Here at FIRE, we’ve dubbed the spring “disinvitation season,” because among the many invitations extended for college and university commencement speakers, there are an increasing number of speakers subsequently disinvited because of their viewpoints, professions, or life choices. Last year, I wrote about the phenomenon in mid-May amidst a flurry of disinvitations, but this year things are getting off to an earlier start, as FIRE President Greg Lukianoff notes in The Huffington Post today.
Greg laments how faculty and students—and even prospective students—have been writing to Rutgers University in an effort to have the university rescind its selection of Condoleezza Rice as commencement speaker for this year. The school has so far reaffirmed its choice, but not all schools resist such demands by their communities. Further, the fact that students and faculty are calling for censorship, alone, is troubling, as Greg writes:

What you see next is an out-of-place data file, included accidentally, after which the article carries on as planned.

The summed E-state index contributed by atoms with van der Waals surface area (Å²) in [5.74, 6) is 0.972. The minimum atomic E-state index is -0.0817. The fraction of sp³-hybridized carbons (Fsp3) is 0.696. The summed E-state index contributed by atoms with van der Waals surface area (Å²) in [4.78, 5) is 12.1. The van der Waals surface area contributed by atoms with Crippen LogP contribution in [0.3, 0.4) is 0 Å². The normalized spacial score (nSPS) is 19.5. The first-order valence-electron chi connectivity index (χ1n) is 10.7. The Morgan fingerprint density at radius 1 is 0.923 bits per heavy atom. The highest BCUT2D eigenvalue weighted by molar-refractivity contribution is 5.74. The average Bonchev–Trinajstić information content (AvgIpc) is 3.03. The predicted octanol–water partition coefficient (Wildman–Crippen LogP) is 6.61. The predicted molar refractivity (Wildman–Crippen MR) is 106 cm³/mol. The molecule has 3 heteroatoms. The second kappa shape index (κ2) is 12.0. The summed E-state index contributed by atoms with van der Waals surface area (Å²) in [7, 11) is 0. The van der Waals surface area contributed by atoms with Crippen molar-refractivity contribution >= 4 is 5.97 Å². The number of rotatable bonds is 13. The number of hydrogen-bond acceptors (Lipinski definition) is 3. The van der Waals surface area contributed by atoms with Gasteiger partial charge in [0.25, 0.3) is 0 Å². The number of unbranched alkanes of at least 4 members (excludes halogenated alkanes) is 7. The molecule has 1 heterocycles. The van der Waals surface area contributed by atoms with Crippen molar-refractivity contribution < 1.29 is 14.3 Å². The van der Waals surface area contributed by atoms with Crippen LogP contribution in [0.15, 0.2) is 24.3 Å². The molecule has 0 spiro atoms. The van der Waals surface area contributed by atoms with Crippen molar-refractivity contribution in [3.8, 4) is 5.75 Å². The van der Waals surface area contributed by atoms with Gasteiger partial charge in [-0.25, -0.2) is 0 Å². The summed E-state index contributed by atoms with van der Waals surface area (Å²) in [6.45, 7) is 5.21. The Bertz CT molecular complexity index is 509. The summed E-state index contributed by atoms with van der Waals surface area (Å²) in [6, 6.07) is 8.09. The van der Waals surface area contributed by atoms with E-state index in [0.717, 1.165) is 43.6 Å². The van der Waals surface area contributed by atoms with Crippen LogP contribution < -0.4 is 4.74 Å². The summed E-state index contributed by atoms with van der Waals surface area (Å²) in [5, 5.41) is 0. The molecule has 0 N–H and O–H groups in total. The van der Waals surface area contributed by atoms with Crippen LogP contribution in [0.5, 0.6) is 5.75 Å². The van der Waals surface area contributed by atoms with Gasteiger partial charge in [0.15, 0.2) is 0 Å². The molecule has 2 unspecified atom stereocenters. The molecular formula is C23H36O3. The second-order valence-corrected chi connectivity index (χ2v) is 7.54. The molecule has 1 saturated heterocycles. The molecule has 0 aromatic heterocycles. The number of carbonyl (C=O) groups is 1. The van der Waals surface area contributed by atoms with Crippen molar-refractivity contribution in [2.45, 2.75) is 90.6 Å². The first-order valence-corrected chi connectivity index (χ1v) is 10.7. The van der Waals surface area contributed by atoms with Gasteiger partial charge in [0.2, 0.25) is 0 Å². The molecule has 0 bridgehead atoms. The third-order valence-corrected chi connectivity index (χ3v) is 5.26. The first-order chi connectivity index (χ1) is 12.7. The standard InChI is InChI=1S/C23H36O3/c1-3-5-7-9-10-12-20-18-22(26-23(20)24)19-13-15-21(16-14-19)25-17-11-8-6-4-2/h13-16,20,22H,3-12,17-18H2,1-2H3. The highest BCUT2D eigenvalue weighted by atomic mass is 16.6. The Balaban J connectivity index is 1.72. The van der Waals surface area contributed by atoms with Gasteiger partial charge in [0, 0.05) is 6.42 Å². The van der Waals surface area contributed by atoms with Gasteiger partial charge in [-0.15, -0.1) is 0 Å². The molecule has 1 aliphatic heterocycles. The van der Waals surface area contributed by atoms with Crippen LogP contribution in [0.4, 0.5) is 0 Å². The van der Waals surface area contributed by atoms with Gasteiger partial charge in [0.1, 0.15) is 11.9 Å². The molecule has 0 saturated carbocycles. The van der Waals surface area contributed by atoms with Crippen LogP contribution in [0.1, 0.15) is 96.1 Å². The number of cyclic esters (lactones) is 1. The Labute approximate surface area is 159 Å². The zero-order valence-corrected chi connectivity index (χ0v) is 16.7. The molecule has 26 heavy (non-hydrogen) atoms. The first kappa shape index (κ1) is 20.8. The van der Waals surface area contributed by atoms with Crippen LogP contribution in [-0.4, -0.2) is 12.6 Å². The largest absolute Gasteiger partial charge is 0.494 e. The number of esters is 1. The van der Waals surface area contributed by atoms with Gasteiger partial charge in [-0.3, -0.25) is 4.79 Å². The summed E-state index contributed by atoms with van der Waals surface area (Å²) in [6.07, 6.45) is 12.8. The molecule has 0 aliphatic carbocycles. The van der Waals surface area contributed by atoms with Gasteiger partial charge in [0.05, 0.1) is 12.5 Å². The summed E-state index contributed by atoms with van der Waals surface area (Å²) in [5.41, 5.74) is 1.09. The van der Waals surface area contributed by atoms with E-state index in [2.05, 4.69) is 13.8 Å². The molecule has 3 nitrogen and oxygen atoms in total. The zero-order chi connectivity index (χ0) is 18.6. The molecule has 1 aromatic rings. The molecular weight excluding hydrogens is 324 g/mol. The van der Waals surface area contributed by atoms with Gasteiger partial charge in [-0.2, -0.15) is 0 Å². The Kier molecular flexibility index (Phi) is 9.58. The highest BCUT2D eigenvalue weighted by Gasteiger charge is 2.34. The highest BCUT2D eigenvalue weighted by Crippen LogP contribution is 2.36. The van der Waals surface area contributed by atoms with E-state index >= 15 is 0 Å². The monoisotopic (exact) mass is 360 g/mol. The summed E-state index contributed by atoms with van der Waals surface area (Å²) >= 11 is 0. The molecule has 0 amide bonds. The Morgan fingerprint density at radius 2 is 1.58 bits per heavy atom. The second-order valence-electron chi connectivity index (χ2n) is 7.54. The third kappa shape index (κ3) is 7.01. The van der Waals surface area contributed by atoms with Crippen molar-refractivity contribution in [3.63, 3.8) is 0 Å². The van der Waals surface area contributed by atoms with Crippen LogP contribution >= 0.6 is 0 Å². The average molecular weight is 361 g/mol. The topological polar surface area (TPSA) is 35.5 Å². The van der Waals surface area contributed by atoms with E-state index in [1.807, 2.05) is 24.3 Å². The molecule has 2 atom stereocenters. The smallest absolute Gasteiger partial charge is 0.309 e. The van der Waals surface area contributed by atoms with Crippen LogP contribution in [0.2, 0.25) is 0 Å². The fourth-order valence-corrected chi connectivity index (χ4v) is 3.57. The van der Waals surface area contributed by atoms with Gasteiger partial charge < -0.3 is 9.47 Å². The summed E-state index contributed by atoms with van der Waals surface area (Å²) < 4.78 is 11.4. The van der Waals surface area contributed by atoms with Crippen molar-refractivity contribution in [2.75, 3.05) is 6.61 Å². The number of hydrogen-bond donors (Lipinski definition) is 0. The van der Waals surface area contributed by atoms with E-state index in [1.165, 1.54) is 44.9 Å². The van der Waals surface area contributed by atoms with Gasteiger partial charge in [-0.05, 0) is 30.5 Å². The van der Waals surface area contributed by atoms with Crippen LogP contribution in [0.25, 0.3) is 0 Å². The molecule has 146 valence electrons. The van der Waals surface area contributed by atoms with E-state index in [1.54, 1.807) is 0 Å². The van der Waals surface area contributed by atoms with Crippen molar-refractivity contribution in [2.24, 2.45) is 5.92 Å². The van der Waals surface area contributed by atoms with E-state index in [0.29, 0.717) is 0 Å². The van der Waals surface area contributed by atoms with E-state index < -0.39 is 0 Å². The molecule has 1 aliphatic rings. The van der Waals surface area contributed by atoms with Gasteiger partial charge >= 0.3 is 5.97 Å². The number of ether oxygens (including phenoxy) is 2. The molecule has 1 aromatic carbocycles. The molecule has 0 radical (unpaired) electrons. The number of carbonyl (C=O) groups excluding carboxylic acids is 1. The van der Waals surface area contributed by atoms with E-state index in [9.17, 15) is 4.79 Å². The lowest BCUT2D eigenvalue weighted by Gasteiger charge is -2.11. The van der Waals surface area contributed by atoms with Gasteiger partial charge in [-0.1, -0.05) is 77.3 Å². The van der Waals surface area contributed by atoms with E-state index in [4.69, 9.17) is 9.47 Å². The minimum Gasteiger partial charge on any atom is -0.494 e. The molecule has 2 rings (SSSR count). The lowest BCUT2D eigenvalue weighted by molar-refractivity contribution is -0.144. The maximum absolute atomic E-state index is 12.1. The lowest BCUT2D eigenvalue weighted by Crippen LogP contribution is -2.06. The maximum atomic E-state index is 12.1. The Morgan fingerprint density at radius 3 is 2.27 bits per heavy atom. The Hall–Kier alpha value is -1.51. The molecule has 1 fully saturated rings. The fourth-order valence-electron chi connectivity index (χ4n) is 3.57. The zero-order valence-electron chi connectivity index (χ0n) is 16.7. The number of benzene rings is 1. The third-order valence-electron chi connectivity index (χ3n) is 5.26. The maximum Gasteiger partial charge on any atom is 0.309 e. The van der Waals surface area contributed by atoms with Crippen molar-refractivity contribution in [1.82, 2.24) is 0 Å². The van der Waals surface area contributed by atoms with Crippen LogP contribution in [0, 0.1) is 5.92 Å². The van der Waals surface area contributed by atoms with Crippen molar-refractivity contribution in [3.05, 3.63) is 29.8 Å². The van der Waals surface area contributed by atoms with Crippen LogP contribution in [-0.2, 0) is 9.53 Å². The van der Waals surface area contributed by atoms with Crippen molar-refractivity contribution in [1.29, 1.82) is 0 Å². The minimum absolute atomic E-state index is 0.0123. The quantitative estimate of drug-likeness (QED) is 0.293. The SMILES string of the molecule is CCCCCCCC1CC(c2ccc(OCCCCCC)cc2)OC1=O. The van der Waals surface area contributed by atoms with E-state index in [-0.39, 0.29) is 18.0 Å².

As a First Amendment/free speech lawyer, I fully support the rights of faculty and students to make their opinions known about the decision of a university to invite any speaker. That being said, freedom of speech and academic freedom depend on our ability to handle hearing opinions we dislike and constructively and creatively engaging those opinions. Free inquiry and academic freedom, especially, require some amount of epistemic humility (that is, recognizing that we do not and cannot know everything) and an ability to acknowledge that even the opinion or person we really dislike might be able to reveal some portion of truth of which we are unaware. It’s also important that we recognize that even if a speaker does happen to be entirely wrong, that we might learn more about our own beliefs or about the complex relationships among beliefs by allowing that person to speak.
Many students are forgetting these important principles, as Greg explains in his book, Unlearning Liberty: Campus Censorship and the End of American Debate. (A paperback edition of the book, with additional materials not in the first edition, comes out tomorrow.)
Read the rest of Greg’s article in The Huffington Post.